6. A method of processing a digital television (DTV) signal in a digital broadcast receiver, comprising:
receiving a DTV signal comprising main service data and mobile service data multiplexed with the main service data, wherein the DTV signal results from:
de-interleaving a first data group to output a second data group, the first data group including a plurality of segments, a number of mobile service data in an Nth segment of the first data group being less than a number of mobile service data in an (N+I)th segment of the first data group, the number of mobile service data in the (N+1)th segment of the first data group being less than a number of mobile service data in an (N+2)th segment of the first data group, each packet in the second data group having a length of 207 bytes, wherein signaling information on a transmission parameter is used in each of the data groups, and the signaling information on the transmission parameter includes a Reed-Solomon (RS) code mode field indicating an RS code mode for an RS frame, performing (223, 187)-RS encoding on the RS frame and generates 36 parity bytes when the RS code mode field indicates a first RS code mode, and performing (235, 187)-RS encoding on the RS frame and generates 48 parity bytes when the RS code mode field indicates a second RS code mode.
removing place holders for main service data in the second data group,
first multiplexing the mobile service data with the main service data,
trellis-encoding the multiplexed data, and
second multiplexing the trellis-encoded data with field synchronization data and segment synchronization data;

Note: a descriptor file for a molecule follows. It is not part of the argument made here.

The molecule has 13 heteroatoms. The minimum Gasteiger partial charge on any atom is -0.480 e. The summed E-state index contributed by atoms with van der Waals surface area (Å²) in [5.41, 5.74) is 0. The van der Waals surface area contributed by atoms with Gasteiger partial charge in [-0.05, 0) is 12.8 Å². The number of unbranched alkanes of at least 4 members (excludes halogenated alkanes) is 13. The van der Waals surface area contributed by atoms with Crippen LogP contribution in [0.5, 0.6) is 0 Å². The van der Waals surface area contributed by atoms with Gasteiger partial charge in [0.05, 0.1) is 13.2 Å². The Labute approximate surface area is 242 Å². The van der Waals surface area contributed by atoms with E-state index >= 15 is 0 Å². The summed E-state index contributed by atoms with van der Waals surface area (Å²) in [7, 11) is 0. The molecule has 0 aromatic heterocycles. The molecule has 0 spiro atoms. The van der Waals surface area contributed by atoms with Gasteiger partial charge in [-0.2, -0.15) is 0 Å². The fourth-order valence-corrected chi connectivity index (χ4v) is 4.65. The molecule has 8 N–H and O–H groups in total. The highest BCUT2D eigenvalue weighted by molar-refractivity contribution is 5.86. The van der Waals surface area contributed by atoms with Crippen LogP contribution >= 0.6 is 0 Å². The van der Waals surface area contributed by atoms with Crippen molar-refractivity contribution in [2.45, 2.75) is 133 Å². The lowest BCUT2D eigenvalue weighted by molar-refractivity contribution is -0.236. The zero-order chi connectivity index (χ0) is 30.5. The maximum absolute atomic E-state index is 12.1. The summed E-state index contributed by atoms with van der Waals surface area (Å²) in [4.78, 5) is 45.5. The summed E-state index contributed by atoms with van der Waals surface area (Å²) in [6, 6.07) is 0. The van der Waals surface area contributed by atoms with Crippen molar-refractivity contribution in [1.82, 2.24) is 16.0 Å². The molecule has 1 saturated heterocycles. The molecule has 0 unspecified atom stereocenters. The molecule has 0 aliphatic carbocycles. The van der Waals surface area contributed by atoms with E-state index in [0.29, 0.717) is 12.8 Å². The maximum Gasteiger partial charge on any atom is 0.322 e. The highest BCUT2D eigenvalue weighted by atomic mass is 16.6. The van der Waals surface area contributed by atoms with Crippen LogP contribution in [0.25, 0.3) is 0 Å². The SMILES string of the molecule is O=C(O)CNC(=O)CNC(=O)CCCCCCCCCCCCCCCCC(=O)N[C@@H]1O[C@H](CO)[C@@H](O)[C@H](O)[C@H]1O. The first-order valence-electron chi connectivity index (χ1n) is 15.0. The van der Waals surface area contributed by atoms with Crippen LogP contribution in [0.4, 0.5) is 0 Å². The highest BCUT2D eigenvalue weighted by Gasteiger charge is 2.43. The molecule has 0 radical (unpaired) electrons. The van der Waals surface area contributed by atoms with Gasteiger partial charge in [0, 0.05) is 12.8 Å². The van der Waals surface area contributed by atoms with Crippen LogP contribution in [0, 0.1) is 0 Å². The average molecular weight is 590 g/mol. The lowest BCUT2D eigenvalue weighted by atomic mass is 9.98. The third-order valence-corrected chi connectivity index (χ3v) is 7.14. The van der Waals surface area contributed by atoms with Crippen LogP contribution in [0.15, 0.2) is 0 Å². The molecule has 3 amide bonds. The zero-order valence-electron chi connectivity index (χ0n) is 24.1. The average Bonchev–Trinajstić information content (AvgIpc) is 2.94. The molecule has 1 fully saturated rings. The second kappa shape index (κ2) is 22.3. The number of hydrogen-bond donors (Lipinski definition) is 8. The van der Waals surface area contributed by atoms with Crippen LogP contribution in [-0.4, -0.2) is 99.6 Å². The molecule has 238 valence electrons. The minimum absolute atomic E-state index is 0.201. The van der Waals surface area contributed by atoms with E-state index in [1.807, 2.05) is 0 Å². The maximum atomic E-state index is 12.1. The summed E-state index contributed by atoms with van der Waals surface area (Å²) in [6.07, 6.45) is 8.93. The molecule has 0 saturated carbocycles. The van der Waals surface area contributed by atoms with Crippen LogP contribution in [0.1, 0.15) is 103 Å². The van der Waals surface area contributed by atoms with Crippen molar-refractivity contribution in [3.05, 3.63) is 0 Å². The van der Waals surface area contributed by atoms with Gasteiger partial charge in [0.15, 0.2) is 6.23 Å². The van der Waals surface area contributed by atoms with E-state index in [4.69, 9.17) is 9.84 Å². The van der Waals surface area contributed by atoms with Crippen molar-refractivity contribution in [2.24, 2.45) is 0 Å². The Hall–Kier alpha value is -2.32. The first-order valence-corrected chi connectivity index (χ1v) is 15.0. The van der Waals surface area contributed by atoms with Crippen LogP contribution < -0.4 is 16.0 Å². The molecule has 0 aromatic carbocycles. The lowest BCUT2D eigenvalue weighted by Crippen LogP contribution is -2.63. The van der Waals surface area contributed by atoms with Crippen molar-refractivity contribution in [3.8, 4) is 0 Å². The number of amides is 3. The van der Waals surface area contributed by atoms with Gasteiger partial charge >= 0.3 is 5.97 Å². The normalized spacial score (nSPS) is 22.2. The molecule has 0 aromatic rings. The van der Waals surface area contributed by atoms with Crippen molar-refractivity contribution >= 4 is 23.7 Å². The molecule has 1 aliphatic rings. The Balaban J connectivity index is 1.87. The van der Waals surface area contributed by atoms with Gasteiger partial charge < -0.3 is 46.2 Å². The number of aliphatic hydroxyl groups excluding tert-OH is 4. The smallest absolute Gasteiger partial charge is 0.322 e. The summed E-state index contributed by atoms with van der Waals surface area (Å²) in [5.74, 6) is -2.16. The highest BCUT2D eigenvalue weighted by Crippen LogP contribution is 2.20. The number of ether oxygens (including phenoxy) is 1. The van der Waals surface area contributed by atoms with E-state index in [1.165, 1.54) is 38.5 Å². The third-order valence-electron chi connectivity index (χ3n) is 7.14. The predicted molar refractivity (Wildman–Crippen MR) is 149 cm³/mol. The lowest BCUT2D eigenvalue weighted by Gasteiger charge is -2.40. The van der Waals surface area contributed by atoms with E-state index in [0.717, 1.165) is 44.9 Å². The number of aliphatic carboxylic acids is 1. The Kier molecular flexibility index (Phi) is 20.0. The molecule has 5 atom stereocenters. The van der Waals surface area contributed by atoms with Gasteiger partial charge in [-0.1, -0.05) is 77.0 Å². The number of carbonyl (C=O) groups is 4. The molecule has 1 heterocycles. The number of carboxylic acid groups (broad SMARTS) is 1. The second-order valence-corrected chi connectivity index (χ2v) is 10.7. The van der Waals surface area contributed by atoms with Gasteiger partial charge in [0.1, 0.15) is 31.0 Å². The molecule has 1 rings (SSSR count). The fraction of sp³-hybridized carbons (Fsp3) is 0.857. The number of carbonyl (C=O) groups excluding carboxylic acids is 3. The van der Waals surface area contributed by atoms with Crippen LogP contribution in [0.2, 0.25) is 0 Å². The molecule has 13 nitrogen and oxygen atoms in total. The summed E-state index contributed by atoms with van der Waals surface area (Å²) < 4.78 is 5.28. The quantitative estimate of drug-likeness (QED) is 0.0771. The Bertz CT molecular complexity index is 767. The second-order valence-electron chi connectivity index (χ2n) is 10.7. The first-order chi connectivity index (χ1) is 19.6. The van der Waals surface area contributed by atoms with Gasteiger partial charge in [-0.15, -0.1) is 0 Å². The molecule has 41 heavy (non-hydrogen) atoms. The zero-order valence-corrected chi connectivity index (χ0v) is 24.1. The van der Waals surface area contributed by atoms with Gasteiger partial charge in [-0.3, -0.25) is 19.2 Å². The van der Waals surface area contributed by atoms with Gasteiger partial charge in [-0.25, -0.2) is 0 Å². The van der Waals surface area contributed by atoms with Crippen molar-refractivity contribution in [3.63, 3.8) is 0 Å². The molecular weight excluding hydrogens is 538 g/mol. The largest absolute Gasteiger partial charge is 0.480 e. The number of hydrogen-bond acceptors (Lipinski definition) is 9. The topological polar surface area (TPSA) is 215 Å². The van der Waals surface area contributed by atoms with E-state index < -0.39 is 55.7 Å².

demodulating on the DTV signal; and
decoding the demodulated DTV signal.
Description

This application claims the benefit of the Korean Patent Application No. 10-2007-0036700, filed on Apr. 14, 2007, which is hereby incorporated by reference as if fully set forth herein. This application also claims the benefit of U.S. Provisional Application No. 60/886,469, filed on Jan. 24, 2007, which is hereby incorporated by reference.

BACKGROUND OF THE INVENTION

1. Field of the Invention

The present invention relates to a digital broadcasting system and a method of processing data.

2. Discussion of the Related Art

The Vestigial Sideband (VSB) transmission mode, which is adopted as the standard for digital broadcasting in North America and the Republic of Korea, is a system using a single carrier method. Therefore, the receiving performance of the receiving system may be deteriorated in a poor channel environment. Particularly, since resistance to changes in channels and noise is more highly required when using portable and/or mobile broadcast receivers, the receiving performance may be even more deteriorated when transmitting mobile service data by the VSB transmission mode.

SUMMARY OF THE INVENTION

Accordingly, the present invention is directed to a digital broadcasting system and a method of processing data that substantially obviate one or more problems due to limitations and disadvantages of the related art.

An object of the present invention is to provide a digital broadcasting system and a method of processing data that are highly resistant to channel changes and noise.

Another object of the present invention is to provide a digital broadcasting system and a method of processing data that can enhance the receiving performance by performing additional encoding on mobile service data and by transmitting the processed data to the receiving system.